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The Places In Between Paperback – 1 Apr 2005

108 customer reviews

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Product details

  • Paperback: 336 pages
  • Publisher: Picador; Unabridged edition (1 April 2005)
  • Language: English
  • ISBN-10: 0330486349
  • ISBN-13: 978-0330486347
  • Product Dimensions: 12.8 x 2.2 x 19.7 cm
  • Average Customer Review: 4.6 out of 5 stars  See all reviews (108 customer reviews)
  • Amazon Bestsellers Rank: 63,854 in Books (See Top 100 in Books)

More About the Author

Rory Stewart was born in Hong Kong and grew up in Malaysia. After a brief period in the British army, he joined the Foreign Office, serving in the Embassy in Indonesia and as British Representative in Montenegro, Yugoslavia. In 2002 he completed a six-thousand-mile walk from Turkey to Bangladesh. His account of crossing Afghanistan on foot shortly after the US invasion, The Places In Between, was published in 2004, drew widespread acclaim, and was shortlisted for that year's Guardian First Book Award. He was awarded an OBE in 2004 for his work in Iraq, which is recounted in his book Occupational Hazards. He now lives in Cumbria.


Product Description

Review

This is traveling at its hardest and travel-writing at its best (David Gilmour)

His encounters with Afghans are tragic, touching and terrifying (Daily Telegraph)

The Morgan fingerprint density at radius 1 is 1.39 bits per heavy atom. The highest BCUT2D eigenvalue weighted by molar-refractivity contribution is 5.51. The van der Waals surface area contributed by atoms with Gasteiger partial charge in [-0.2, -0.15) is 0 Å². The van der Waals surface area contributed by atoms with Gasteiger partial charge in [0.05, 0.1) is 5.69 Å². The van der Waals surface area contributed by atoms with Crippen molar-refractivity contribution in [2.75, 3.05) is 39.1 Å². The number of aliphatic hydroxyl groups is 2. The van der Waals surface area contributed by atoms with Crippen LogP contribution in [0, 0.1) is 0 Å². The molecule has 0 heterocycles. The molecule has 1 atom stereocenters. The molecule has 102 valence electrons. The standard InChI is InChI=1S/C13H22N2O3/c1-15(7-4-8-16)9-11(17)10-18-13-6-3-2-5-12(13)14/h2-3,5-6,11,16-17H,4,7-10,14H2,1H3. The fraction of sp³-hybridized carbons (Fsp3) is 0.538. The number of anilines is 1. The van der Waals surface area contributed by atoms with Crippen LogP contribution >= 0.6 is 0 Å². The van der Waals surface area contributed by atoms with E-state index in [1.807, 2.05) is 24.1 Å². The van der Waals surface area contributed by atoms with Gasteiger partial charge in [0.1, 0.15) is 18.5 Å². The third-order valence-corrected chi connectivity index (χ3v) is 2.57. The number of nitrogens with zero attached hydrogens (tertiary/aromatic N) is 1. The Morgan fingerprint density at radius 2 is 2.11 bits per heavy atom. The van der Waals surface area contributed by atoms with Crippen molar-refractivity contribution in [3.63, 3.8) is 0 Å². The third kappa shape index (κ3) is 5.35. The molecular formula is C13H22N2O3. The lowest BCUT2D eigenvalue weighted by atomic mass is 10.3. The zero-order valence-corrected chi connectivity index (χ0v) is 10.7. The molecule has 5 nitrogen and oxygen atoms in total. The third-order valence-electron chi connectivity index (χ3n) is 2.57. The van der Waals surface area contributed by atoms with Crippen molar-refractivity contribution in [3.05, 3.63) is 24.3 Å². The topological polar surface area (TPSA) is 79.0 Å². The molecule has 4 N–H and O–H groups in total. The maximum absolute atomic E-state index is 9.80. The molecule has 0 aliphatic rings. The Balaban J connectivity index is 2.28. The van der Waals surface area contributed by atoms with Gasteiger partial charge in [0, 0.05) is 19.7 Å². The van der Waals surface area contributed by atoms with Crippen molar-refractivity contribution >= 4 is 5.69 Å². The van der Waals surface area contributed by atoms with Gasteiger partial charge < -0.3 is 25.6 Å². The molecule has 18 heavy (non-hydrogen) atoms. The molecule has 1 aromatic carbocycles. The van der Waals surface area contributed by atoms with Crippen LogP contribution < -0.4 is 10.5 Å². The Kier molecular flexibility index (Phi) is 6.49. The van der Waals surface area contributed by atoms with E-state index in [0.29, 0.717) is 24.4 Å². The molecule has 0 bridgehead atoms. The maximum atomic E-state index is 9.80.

[Stewart] must have balls of steel, but he writes like and angel all the same (Giles Foden)

This evocative book feels like a long lost relic of the great age of exploration (Guardian)

An astonishing achievement: a unique journey of great courage (Colin Thubron)

Wise, funny and marvelously humane (Michael Ignatieff)

From the Publisher

Adapted for the afternoon play on Radio 4 and Radio Times
Radio Choice of the Day.

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Customer Reviews

4.6 out of 5 stars

Most Helpful Customer Reviews

127 of 130 people found the following review helpful By Orlando Gordouli on 21 Jun. 2004
Format: Hardcover
When I read in early 2002 that Stewart was setting off from Herat to walk across the empty centre of Afghanistan in mid-winter I wrote him off as a dead man. I was wrong, and this is the account which explains what happened on that walk. Ismail Khan, no less, shared my profound doubts, as Stewart explains in his opening chapter.
Another reviewer has suggested that Stewart's account of his difficult, dangerous and fascinating journey still pales in comparison to that classic, Robert Byron's Road to Oxiana (who drove the route). I would argue that this is a great modern travel book, however, for three reasons. First, its honesty. Stewart makes clear how far he walked and when. There is no attempt to disguise a couple of weeks' experience as a great journey (viz Jason Elliott's An Unexpected Light, which I none the less enjoyed). He freely admits the times when he is wrong, stupid or unlucky. He does not pretend to speak the language fluently (though his self-admittedly patchy Farsi reveals endless insights). Secondly, its humour. Where Byron set up the 'natives' in set-pieces of condescendingly picaresque farce, Stewart allows the spirit and character of Afghans to speak for itself. So while it made me laugh out loud again and again, I never felt that he was milking the episodes or laughing at the characters. Thirdly, its literary quality. The account is highly focussed on the politics, local history and personalities as encountered place by place on the walk. This could have made for a rather dry, plodding account but the neat serialisation of events in bite sized chapters maintains the pace and style.